16 Apr 2012

Sarkozy's last weapon: the politics of fear

Channel 4 News Foreign Affairs Correspondent Jonathan Rugman blogs on the French presidential elections

I am in Paris, watching the final stages of a presidential election campaign dominated by France’s economic woes. The stakes, for two candidates, could not be higher.

Francois Hollande is consistently ahead in the polls and this is now his race to lose. If he does fall behind in the second and final of two voting rounds three weeks from now, he will surely send his Socialist Party into paroxysms of despair.

France will not have been led by a Socialist since Francois Mitterand,  first elected over thirty years ago. Defeat would leave the party contemplating  a “New Labour” moment for French socialism,  surely requiring a complete rethink of the frosty relationship between the free market and what is often described as the world’s most generous welfare state.

Nicolas Sarkozy, on the other hand, is trying to pull off the most unlikely of re-elections.  It is not just his brash personal style which grates with many and has earned him an approval rating of less than 40 per cent.

In the last few years the leaders of the UK, Spain, Italy, Portugal and Greece have all lost their jobs amid Europe’s economic downturn. It is surely this economic picture, rather than the charms of his rival, which most threaten Sarkozy’s second term.

So it seems to me the only really potent weapon left in Sarkozy the streetfighter’s toolbox is the politics of fear; paint your rival as a financially reckless big spender who will worsen the deficit and lead France to economic ruin.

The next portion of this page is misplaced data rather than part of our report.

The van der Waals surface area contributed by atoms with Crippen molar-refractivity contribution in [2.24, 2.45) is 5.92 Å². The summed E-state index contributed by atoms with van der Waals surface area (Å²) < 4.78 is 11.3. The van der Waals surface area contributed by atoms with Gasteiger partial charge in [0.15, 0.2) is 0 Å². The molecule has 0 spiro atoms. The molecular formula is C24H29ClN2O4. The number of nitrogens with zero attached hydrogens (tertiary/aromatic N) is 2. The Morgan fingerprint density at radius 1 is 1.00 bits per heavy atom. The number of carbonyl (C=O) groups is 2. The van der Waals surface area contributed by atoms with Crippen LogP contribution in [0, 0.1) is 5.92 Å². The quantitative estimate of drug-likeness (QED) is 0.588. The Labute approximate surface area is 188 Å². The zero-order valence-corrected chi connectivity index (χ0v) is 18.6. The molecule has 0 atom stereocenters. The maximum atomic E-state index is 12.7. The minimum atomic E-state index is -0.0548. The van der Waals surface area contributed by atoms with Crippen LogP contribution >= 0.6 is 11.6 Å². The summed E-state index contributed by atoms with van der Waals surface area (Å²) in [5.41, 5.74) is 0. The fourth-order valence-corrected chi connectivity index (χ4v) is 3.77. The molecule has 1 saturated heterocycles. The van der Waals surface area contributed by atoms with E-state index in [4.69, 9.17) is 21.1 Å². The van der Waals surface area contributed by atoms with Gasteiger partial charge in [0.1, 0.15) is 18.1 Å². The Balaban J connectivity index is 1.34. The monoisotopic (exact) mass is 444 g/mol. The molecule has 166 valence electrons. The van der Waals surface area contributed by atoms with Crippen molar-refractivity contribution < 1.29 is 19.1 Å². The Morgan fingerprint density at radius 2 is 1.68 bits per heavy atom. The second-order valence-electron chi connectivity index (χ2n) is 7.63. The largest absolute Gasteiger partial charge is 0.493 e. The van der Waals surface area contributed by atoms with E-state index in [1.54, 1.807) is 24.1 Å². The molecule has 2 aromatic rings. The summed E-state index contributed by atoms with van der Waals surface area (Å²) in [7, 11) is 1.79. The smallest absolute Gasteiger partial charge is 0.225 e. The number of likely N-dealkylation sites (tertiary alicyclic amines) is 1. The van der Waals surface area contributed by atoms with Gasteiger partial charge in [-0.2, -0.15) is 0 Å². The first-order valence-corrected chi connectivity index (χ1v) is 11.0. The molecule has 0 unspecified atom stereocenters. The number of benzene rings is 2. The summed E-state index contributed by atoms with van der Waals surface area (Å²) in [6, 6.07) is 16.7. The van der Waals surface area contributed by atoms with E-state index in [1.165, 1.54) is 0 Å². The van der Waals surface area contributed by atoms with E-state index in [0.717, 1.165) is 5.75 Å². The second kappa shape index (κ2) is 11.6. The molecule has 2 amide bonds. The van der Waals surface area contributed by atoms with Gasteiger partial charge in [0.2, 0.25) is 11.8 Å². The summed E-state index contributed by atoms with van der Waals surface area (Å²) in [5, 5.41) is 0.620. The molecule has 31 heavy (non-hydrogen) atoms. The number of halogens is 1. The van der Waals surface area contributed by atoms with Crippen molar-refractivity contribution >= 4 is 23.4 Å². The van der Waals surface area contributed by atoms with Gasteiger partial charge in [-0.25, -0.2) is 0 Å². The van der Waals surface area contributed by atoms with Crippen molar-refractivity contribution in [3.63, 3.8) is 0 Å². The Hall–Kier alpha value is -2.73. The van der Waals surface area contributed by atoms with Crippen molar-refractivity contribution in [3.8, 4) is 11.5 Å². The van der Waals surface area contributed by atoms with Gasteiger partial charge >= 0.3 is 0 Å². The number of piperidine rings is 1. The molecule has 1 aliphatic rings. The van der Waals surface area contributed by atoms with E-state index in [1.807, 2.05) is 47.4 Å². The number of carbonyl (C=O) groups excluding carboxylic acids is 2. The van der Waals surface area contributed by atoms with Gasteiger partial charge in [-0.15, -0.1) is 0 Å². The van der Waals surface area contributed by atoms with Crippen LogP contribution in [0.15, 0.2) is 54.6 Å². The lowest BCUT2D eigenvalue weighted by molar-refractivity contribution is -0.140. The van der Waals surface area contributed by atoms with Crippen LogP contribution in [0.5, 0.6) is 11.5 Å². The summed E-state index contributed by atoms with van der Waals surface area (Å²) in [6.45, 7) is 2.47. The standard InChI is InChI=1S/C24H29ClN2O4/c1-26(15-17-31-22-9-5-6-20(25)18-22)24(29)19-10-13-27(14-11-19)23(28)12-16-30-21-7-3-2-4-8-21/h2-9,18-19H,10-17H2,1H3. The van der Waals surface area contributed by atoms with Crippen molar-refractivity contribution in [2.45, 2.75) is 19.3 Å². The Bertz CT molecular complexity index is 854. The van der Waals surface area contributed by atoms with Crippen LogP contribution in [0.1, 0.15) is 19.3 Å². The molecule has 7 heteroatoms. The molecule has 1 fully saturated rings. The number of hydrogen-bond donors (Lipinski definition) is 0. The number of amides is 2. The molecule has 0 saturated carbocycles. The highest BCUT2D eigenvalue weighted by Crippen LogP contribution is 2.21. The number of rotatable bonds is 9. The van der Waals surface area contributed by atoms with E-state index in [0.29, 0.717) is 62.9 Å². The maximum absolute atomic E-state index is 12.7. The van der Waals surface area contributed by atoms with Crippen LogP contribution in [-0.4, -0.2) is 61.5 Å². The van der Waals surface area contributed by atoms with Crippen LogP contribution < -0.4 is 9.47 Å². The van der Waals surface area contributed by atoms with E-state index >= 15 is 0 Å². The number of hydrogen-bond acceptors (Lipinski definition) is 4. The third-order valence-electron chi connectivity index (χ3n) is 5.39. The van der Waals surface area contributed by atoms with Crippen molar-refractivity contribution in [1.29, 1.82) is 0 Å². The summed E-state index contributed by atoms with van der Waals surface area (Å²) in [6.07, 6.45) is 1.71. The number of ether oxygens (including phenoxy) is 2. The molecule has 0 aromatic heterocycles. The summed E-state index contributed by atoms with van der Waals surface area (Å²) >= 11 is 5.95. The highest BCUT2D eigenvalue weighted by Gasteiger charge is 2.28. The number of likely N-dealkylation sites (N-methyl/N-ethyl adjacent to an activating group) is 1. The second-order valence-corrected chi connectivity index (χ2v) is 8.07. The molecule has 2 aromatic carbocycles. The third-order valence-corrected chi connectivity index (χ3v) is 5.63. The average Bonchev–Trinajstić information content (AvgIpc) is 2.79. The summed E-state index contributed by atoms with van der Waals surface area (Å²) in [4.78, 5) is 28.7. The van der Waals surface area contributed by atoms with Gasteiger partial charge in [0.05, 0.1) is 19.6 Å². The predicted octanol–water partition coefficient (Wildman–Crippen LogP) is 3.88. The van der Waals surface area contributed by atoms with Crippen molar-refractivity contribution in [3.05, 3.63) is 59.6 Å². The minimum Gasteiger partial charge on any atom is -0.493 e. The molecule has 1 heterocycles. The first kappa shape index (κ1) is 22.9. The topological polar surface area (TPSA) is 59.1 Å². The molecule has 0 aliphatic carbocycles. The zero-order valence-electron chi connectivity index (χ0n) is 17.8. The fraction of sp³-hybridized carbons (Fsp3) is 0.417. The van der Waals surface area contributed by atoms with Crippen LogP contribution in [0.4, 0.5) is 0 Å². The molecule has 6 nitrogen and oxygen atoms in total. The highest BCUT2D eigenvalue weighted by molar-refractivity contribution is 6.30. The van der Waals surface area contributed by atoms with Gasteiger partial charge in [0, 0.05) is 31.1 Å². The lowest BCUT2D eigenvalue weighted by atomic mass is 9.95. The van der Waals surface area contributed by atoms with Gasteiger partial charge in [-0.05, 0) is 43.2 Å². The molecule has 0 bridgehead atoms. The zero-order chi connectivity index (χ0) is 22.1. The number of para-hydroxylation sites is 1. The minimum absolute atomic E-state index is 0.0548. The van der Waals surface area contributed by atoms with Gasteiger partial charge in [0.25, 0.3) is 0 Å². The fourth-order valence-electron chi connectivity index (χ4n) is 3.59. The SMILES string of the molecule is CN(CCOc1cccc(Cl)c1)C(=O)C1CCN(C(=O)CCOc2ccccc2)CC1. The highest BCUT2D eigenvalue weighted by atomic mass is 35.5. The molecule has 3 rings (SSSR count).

So far, the tactic isn’t working. At Sarkozy’s rally in the Place de la Concorde yesterday, the scene of Louis XV1’s execution, the President adopted a tone of pleading desperation with his supporters. Despite his choice of a grand setting for a big speech, Sarkozy knows his head is on the block now and the speech merely confirmed it.

No less desperate was his decision to broadcast part of a “secure” video conference between himself and President Obama in Washington.

Foreign policy credentials seem almost completely absent from this election – a mistake, given that whomever wins may find himself at war with Iran – but this was a blatant and crude attempt to rope the leader of the free world into Sarkozy’s campaign.

I began this blog by stating that the stakes for two candidates could not be higher. But I am not sure that’s true for France as well.

I’m just not convinced that the way either man governs will be markedly different, because the problems each will inherit – rising public debt and unemployment pushing 10 percent –  will be the same.

Both are proposing higher taxes and lower spending.  Both have protectionist instincts – despite Sarkozy’s laissez faire bluster, he’s no Anglo-Saxon capitalist but a Frenchman to his core, a president who pledged to change France but who has actually dared change very little.

Those who voted for him won’t like it, but some form of austerity will be forced upon a President Hollande by unforgiving  financial markets, though that austerity will surely be far more watered down than anything  we’ve seen in the UK.

Stick with Sarkozy, and France will have the devil it knows. The devil it doesn’t know, Francois Hollande, will surely be far less radical than Sarkozy makes out. No wonder the French seem so indifferent to either candidate’s claims to be able to tackle the problems ahead; opinion polls reckon the absention rate could be up to 30 percent.

Follow @jrug on Twitter.